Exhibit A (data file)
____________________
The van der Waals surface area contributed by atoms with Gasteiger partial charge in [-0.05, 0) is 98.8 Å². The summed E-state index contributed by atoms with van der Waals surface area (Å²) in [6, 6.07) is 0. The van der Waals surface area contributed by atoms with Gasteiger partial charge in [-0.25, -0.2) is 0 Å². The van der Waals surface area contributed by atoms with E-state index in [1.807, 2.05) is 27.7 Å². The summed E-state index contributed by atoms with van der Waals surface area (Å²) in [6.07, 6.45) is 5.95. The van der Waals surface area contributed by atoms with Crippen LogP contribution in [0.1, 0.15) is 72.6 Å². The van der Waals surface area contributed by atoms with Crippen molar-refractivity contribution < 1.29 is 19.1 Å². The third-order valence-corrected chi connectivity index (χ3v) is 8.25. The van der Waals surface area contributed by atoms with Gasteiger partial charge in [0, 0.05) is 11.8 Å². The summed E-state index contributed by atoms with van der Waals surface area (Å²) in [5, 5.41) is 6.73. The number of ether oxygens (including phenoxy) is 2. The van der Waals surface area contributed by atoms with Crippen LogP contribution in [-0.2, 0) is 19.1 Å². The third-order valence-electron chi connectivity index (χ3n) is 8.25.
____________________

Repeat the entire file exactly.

The van der Waals surface area contributed by atoms with Gasteiger partial charge in [-0.05, 0) is 98.8 Å². The summed E-state index contributed by atoms with van der Waals surface area (Å²) in [6, 6.07) is 0. The van der Waals surface area contributed by atoms with Gasteiger partial charge in [-0.25, -0.2) is 0 Å². The van der Waals surface area contributed by atoms with E-state index in [1.807, 2.05) is 27.7 Å². The summed E-state index contributed by atoms with van der Waals surface area (Å²) in [6.07, 6.45) is 5.95. The van der Waals surface area contributed by atoms with Crippen LogP contribution in [0.1, 0.15) is 72.6 Å². The van der Waals surface area contributed by atoms with Crippen molar-refractivity contribution < 1.29 is 19.1 Å². The third-order valence-corrected chi connectivity index (χ3v) is 8.25. The van der Waals surface area contributed by atoms with Gasteiger partial charge in [0, 0.05) is 11.8 Å². The summed E-state index contributed by atoms with van der Waals surface area (Å²) in [5, 5.41) is 6.73. The number of ether oxygens (including phenoxy) is 2. The van der Waals surface area contributed by atoms with Crippen LogP contribution in [-0.2, 0) is 19.1 Å². The third-order valence-electron chi connectivity index (χ3n) is 8.25.